From the history of world EXPO: San-Diego 1915
Dec 07. Kazpravda
By foreign media
The Panama–California Exposition was an exposition held in San Diego, California, between March 9, 1915, and January 1, 1917. The exposition celebrated the opening of the Panama canal, and was meant to tout San Diego as the first U.S. port of call for ships traveling north after passing westward through the canal.
The fair was held in San Diego’s large urban BalboaPark. Real estate developer David Collier, at the time often referred to as San Diego’s greatest asset, was made General Director of the exposition. He was responsible for selecting both the location in the city park and the Pueblo Revival and Mission Revival architectural styles. Collier was tasked with steering the exposition in ‘the proper direction,’ ensuring that every decision made reflected his vision of what the exposition could accomplish. Collier once stated «The purpose of the Panama-California Exposition is to illustrate the progress and possibility of the human race, not for the exposition only, but for a permanent contribution to the world’s progress». The city received no federal support to host the Expo, because the U.S. government had decided to support the rival of Panama-Pacific International Exposition in San Francisco instead.
Fair officials first sought architect John Galen Howard as their supervisory architect. With Howard unavailable, on January 27, 1911, they chose New York architect Bertram Goodhue in that role, also appointing Irving Gill to assist Goodhue. By September 1911 Gill had resigned and was replaced by Carleton Winslow of Goodhue’s office, just as the original landscape architects, the Olmsted Brothers had left and were replaced in their role by fair official Frank Allen.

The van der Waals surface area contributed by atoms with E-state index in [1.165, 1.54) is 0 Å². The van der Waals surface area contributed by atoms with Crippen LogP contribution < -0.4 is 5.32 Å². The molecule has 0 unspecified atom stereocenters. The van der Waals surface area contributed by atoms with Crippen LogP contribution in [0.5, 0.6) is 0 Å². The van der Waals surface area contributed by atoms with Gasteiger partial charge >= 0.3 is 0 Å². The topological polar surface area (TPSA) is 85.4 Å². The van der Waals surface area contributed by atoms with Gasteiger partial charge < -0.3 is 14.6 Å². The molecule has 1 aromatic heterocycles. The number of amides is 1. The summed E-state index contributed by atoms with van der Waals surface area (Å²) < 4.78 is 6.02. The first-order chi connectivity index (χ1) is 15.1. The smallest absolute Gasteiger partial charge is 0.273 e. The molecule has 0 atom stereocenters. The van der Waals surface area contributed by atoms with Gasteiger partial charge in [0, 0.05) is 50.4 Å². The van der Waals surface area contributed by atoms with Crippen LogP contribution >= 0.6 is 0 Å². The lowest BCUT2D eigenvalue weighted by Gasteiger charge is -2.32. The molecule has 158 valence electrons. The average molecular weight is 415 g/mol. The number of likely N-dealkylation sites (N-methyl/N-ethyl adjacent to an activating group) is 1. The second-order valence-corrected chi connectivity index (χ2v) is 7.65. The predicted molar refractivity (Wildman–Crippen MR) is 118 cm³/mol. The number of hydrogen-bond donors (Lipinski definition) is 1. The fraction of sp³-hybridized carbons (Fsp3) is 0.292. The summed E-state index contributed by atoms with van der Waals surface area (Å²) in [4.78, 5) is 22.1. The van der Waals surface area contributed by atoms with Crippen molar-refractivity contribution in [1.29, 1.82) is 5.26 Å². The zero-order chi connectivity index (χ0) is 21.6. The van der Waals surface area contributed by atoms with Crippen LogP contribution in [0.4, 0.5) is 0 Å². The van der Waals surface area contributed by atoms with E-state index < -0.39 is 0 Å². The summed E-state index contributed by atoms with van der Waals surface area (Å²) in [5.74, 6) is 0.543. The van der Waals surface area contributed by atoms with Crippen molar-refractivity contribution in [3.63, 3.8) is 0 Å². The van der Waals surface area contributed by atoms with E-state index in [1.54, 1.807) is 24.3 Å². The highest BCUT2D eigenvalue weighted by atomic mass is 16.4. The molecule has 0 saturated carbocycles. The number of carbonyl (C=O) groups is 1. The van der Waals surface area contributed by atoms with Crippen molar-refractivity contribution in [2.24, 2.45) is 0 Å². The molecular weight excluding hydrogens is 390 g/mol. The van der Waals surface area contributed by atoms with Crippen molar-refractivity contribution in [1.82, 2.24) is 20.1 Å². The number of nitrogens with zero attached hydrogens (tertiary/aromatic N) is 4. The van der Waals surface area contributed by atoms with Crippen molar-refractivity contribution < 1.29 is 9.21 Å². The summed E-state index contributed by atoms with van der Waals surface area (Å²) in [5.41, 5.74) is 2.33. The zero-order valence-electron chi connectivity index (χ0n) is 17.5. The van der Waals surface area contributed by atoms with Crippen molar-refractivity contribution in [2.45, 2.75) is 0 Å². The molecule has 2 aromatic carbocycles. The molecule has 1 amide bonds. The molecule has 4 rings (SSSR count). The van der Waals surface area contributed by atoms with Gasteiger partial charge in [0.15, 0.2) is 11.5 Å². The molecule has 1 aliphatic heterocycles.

Goodhue and Winslow advocated a design that turned away from the more modest, indigenous, horizontally oriented Pueblo Revival and Mission Revival, towards a more ornate and urban Spanish Baroque. Contrasting with bare walls, rich Mexican and Spanish Churrigueresque decoration would be used, with influences from the Islamic and Persian styles in Moorish Revival architecture.
For American world’s fairs, this was a novelty. The design was intentionally in contrast to most previous Eastern U.S. and European expositions, which had been done in neoclassical and Beaux –Arts styles, with large formal buildings around large symmetric spaces.
Goodhue personally designed the largest and most ornate building on the site, the California Building, with its historical iconography; he sketched two other buildings, provided Winslow and Allen with his photographs and drawings from examples in Spain and Mexico, and reviewed their developed designs. The original ensemble of buildings featured various stylistic and period references. Taken together, they comprised something like a recapitulated history of Spanish colonial in North America, from Renaissance Europe sources, to Spanish colonial, to Mexican Baroque, to the vernacular styles adopted by the Franciscan missions up the California coast.
This mix of influences at San Diego proved popular enough to earn its own name: Spanish Colonial Revival.
The temporary installations, decoration, and landscapes of BalboaPark were created with some large spaces and numerous paths, small spaces, and courtyard Spanish gardens. The location was also moved from a small hillock to a larger and more open area, most of which was intended to be reclaimed by the park as gardens.